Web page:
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Treating a propane burn

November 21st, 2014 | Posted by corinne grace in First Aid for Burns

Propane is a highly flammable, odorless and colorless gas. Odorants are just added to propane gas in order to avoid unnoticed leaks and spills. Propane gas is commonly used to heat homes, water and for cooking foods. Propane is safe for everyday use, but if it is not handled properly is can cause some harmful effects.

When handling a pressurized propane gas and it gets in contact with the eye of the individual, it can cause momentary freezing and leads to swelling and damage to the eye.

Contact of pressurized propane gas to a person’s skin can cause cryogenic burns or frostbite which will cause damage to skin and tissues caused by extreme cold and other injuries and this happens due to poor or unsafe handling such as spilling on the skin accidentally.

Using propane gas in a confined places can lead to overexposure and there is danger of inhaling high concentrations of gas and can cause serious problems such as unconsciousness, seizures, incapacitation and cardiac arrest. In some cases inhalation of propane gas, it can cause death by asphyxiation or suffocation because there is lack of oxygen. It is best that you prepared to handle an exposure to this gas by enrolling in a first aid course today.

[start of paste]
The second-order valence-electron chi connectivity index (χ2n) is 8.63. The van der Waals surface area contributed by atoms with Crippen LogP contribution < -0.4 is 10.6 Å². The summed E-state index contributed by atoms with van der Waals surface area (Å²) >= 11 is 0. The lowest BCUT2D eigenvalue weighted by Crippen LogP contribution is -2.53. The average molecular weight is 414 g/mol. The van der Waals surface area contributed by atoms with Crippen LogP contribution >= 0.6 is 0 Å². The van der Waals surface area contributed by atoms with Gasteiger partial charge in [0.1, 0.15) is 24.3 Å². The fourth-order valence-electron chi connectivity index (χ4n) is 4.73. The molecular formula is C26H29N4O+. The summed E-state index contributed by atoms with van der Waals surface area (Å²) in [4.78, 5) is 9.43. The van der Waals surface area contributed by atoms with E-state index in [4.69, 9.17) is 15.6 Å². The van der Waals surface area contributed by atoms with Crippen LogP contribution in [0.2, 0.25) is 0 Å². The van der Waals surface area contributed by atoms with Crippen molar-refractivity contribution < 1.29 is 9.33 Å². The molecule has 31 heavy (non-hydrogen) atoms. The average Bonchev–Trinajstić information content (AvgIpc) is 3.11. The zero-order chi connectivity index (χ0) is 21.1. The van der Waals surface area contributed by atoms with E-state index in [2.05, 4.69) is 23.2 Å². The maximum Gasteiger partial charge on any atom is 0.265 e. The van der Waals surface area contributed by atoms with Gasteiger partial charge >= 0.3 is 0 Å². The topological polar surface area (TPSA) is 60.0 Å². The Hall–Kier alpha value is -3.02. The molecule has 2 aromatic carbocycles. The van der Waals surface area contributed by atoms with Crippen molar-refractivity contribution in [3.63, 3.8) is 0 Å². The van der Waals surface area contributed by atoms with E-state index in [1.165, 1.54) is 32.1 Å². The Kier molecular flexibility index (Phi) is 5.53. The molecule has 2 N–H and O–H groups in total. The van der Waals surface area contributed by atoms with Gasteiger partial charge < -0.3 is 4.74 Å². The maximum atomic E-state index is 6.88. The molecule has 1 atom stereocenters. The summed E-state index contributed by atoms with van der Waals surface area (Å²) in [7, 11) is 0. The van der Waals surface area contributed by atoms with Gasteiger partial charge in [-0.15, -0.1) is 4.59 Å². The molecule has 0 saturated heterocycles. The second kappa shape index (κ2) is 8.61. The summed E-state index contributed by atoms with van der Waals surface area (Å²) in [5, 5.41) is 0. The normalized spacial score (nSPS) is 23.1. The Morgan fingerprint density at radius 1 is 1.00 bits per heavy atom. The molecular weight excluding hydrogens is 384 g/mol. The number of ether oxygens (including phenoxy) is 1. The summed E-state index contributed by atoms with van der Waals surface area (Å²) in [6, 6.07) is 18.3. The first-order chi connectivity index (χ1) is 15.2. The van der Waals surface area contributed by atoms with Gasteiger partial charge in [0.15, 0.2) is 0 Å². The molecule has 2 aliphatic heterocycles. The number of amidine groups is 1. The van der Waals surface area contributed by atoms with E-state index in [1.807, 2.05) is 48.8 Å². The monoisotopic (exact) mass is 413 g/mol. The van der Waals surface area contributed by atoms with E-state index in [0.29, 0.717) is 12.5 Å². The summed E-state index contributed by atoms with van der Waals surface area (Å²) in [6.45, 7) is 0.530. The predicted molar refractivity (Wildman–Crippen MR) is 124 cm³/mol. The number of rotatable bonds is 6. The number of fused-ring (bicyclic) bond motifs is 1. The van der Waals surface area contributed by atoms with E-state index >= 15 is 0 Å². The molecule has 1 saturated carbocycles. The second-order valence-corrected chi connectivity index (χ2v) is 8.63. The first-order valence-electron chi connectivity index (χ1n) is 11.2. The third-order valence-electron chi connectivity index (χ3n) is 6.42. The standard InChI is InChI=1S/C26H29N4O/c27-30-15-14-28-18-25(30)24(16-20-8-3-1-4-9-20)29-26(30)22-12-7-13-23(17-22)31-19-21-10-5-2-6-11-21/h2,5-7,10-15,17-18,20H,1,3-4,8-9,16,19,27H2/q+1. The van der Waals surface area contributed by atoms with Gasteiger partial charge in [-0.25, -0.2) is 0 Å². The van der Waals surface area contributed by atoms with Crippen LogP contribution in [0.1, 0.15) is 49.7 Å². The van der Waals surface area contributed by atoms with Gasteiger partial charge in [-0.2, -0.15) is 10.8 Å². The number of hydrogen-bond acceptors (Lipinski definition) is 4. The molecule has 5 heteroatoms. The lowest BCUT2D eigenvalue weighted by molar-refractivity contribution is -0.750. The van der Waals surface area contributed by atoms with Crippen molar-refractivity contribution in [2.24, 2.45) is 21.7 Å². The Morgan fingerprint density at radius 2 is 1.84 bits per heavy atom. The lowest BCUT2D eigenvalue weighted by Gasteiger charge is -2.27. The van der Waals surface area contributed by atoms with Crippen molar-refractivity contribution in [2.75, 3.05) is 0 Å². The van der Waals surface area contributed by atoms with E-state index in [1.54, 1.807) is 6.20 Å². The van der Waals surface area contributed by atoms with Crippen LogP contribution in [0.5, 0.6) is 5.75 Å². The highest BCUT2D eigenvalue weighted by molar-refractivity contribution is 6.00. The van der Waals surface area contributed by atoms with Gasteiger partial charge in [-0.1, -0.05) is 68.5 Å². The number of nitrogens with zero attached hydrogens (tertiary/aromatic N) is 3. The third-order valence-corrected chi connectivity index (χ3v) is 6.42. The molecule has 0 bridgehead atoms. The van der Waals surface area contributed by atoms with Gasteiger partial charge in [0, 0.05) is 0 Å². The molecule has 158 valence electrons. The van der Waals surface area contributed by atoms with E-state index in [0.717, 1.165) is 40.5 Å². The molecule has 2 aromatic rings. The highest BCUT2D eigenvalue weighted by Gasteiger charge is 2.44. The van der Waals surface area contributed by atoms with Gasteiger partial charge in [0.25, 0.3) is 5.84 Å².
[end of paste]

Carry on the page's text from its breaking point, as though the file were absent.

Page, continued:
Propane burn

In some cases inhalation of propane gas, it can cause death by asphyxiation or suffocation because there is lack of oxygen.

Propane gas can also be used for drying clothes, water heaters, patio heaters, fireplaces, furnaces and for gas grills

Treatment and home remedies

  • Cover or drape the affected area with a clean cloth or other types of dressing.
  • Fill a basin or tub with water that has neutral temperature that is neither hot nor cold and then immerse the affected area in order to relieve of the pain.
  • If eyes were in contact with propane gas, flush the eye with warm water, while holding the eyelids apart at least 15 minutes. Wear protective goggles when handling propane gas in order to prevent the possibility of eye contact with propane gas.
  • Avoid rubbing frostbitten or burned skin caused by propane gas. You have to immerse the affected area in lukewarm water until a sensation can be felt on the affected area.
  • The skin must be clean and dry and if any blister will form, you have to sterilize the affected area and cover it with bandages.
  • Wear thermal insulating gloves and a shield in order to avoid a contact of propane gas to the skin.
  • Seek medical help if the person is overexposed to propane gas. The person should be moved into a place where there is fresh air and away from the source of the exposure.
  • In order to avoid a possible overexposure to propane gas, the person should wear a self-contained breathing apparatus in areas where the supply of oxygen is insufficient.
  • Allow the injured person to slowly work or exercise the affected area, and give him/ her warm, non-alcoholic drinks and stay away from cold or heat, such as snow, hot or cold water and heating lamps.

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